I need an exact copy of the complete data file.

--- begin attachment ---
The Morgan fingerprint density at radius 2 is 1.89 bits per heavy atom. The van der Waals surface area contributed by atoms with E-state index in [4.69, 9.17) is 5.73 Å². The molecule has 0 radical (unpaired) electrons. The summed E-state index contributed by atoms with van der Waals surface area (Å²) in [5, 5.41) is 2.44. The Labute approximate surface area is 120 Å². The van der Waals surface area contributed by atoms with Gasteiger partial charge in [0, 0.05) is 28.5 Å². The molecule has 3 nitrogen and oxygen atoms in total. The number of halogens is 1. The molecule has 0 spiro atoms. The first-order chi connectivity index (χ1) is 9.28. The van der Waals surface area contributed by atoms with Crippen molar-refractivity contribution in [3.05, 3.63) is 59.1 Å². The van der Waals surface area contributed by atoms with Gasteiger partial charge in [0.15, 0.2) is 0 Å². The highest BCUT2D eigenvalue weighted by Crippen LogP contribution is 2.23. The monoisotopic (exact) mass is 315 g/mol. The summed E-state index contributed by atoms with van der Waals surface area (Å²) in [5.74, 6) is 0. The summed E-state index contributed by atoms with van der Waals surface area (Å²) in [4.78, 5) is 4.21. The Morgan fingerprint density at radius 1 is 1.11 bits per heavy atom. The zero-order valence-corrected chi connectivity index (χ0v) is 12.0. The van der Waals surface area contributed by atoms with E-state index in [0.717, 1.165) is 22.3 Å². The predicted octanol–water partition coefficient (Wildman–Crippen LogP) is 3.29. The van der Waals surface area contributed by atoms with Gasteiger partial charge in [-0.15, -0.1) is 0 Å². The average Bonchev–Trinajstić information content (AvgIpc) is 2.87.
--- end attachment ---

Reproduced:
The Morgan fingerprint density at radius 2 is 1.89 bits per heavy atom. The van der Waals surface area contributed by atoms with E-state index in [4.69, 9.17) is 5.73 Å². The molecule has 0 radical (unpaired) electrons. The summed E-state index contributed by atoms with van der Waals surface area (Å²) in [5, 5.41) is 2.44. The Labute approximate surface area is 120 Å². The van der Waals surface area contributed by atoms with Gasteiger partial charge in [0, 0.05) is 28.5 Å². The molecule has 3 nitrogen and oxygen atoms in total. The number of halogens is 1. The molecule has 0 spiro atoms. The first-order chi connectivity index (χ1) is 9.28. The van der Waals surface area contributed by atoms with Crippen molar-refractivity contribution in [3.05, 3.63) is 59.1 Å². The van der Waals surface area contributed by atoms with Gasteiger partial charge in [0.15, 0.2) is 0 Å². The highest BCUT2D eigenvalue weighted by Crippen LogP contribution is 2.23. The monoisotopic (exact) mass is 315 g/mol. The summed E-state index contributed by atoms with van der Waals surface area (Å²) in [5.74, 6) is 0. The summed E-state index contributed by atoms with van der Waals surface area (Å²) in [4.78, 5) is 4.21. The Morgan fingerprint density at radius 1 is 1.11 bits per heavy atom. The zero-order valence-corrected chi connectivity index (χ0v) is 12.0. The van der Waals surface area contributed by atoms with E-state index in [0.717, 1.165) is 22.3 Å². The predicted octanol–water partition coefficient (Wildman–Crippen LogP) is 3.29. The van der Waals surface area contributed by atoms with Gasteiger partial charge in [-0.15, -0.1) is 0 Å². The average Bonchev–Trinajstić information content (AvgIpc) is 2.87.